Martha raked her face with her fingers, struggling to stem the flow of sweat. No matter which way she swung the craft, she couldn’t shake the pursuit. The constant wailing of sirens was addling her brain. For God’s sake. Stop the racket! In desperation, she shoved the joystick sideways flinging the hovercraft into an alley, narrowly missing an advertising hoarding, then let it plunge ten floors causing her stomach to lurch threateningly towards her mouth. There! She spotted it. A subterranean parking place concealed in the gloom. She let the craft coast into it. Stilling the motor and cutting the power, she took her head in her hands and let out a sigh of relief.
Don’t cry victory too soon. Her pursuers had got close enough to score several hits, smashing the tail bumper. It would have broken loose were it not for the electric cables that clung to it. Fluttering behind the craft like a crazed bird, it screamed, ‘Here I am! Look! Here!’
She crouched behind the dashboard, her fluorescent prisoner’s garb a dead giveaway, as a snub-nosed police ship ghosted by. You did well to ditch that tracking bracelet. She’d lost precious minutes sawing it off. For all their search lights probing the gloom and their fancy scanners, the police seemed blind to her presence with the power off and the bracelet gone.
As the patrol drifted away, its powerful rotors kicking up a whirlwind of dust, Martha took a knife to the prison jumpsuit and cut her way out of it. She shivered at the cold on her skin. There are dirty overalls under the seat. Sure enough. There they were. She hurried to put them on, her shoulder aching where the guard had stunned her. Pulling a balaclava over her shaven head, she donned a mask to ward off the dust. Check the damage. The moment she opened the hatch a stench surged up to greet her. Careful. It’s dangerous. One glance at the ground showed her why. The place was littered with years of refuse tossed from the buildings above. The filth would have been bearable were it not for the host of creatures slithering and crawling through it.
She hadn’t gone three steps when the voice screamed, Watch out! Whirling round, she discovered a tiny craft gliding silently to a halt only yards away. It bore no markings, not even the obligatory ID. Her hand flew to the stunner stuffed in her belt as she sidled inch by inch towards the safety of her craft.
The hatch of the other craft hissed open and a tall woman emerged dressed in a dark green suit with a matching beret askew on her head. That’s not a colour the police use. The woman didn’t seem armed, but with all the implants on sale on the dark web you could never tell.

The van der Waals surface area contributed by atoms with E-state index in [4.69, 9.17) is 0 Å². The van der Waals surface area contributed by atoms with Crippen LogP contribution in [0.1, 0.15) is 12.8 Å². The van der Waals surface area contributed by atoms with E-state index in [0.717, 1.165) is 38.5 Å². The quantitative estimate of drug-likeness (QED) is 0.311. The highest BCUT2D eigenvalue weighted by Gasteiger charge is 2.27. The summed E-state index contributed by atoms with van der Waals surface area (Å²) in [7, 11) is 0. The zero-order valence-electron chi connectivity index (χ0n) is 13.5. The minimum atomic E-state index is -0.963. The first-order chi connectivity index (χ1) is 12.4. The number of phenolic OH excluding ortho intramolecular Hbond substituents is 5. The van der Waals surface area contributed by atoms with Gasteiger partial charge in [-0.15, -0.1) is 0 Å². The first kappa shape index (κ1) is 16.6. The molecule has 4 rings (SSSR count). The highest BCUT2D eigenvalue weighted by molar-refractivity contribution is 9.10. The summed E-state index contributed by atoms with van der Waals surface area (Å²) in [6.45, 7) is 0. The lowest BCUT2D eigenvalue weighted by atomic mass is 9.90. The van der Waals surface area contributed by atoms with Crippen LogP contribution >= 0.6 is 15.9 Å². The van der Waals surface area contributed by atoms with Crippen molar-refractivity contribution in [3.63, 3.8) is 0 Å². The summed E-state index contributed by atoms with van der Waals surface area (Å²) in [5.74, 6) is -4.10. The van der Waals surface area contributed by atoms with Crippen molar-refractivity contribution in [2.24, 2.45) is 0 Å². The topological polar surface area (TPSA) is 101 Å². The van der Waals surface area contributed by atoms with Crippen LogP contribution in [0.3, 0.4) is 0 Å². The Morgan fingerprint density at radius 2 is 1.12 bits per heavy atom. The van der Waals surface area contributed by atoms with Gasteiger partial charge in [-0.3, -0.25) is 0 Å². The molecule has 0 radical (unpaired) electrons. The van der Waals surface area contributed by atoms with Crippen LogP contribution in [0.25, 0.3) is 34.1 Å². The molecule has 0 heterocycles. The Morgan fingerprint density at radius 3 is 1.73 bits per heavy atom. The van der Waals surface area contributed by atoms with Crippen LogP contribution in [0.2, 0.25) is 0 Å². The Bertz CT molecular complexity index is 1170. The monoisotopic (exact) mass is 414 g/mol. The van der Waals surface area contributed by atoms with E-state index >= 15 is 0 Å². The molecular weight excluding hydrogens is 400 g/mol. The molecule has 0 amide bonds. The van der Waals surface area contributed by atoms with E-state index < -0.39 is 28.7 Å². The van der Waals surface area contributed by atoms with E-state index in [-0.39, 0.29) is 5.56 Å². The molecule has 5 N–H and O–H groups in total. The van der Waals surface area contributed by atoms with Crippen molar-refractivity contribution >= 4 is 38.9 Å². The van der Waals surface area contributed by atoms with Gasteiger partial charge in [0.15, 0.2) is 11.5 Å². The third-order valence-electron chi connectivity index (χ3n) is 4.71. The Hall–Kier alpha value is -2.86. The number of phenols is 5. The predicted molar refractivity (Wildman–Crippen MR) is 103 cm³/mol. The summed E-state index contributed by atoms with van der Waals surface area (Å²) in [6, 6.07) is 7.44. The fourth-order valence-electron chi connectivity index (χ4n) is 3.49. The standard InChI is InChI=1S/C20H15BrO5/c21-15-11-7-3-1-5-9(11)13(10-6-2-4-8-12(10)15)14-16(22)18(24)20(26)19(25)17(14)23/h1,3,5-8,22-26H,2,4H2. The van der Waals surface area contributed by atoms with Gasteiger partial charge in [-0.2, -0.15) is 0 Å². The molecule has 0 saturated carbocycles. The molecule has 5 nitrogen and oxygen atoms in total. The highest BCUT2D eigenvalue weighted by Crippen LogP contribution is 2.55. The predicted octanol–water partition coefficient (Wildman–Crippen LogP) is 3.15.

“Looks like you could do with some help,” the woman said, her tone surprisingly amiable.
She didn’t look like an agent. She didn’t sound like one either. An agent would have had her on the ground face down in the creeping muck by now. Watch her every move. She’s a slippery one. Martha’s fingers tightened on the stunner. “I’m fine,” she lied, then winced as her bruised shoulder brushed the hatch.
When the woman’s hand moved to her pocket, Martha whipped out her stunner and took aim.
“Easy does it,” the woman said, raising both hands in the air. “I’ve got a tube of analgesic cream in my pocket.” You must be joking. Martha stared at her in disbelief. “For your shoulder,” the woman clarified.
However did she know? That the woman sounded sincere troubled Martha. Don’t let yourself be fooled. True. It didn’t compute. Anyone lurking in those depths was necessarily up to no good. Smuggling, trafficking, murder, rape. You name it. “What do you want?” Martha asked, not lowering her stunner. That’s a stupid question. Of course it was, but the woman intrigued her. Maybe, as a woman, she might understand her plight. You wish!
“The safety of you and the child,” she said, her lips curving up in a smile.
Told you! She’s an agent. Martha cursed under her breath. How else could the woman have known? Do it! Now! “You just signed your death warrant,” Martha said, squeezing the trigger. A violent shock flung her backwards against her craft knocking the air from her lungs. She hung there, pinned to the hull, struggling to catch her breath. The noise must have woken the child because it began to cry. So much for the long-lasting sleeping draft. The rogue chemist had lied.
Get ready. She’s coming. Martha struggled to comply, but the force field nailed her to the hull. However did the woman do that? “Sorry,” the woman said, relieving Martha of the stunner but not releasing her. “We can’t have you killing the only person in this dismal pit who cares.”
Lies. All lies. If only it were true.
Leaving Martha immobilised, the women stepped into the craft where she could be heard clambering over the seats. At first the child’s crying got louder then it abruptly ceased. Oh no! She’s killed it. “My child!” Martha screamed, finally finding her voice.
When the woman emerged cradling the infant, Martha was relieved to see it was unhurt. Don’t get your hopes up.
“It’s not your child to have,” the woman said, pausing a moment to stare at Martha, pity in her eyes, before continuing to her own craft.
Stop her! Rage boiled in Martha as she was forced to watch the woman carry off her child. “Give me back my child,” she pleaded. It’s not fair. Tears coursed down Martha’s cheeks. It had all been in vain.
The woman disappeared into the other craft only to reappear without the child. Martha cried out in despair, struggling to get free. “You’re not well,” the woman said, coming closer. “Surely you know it was never your child. You stole it. Like the three others.”
Read the ‘sister’ text, Broken.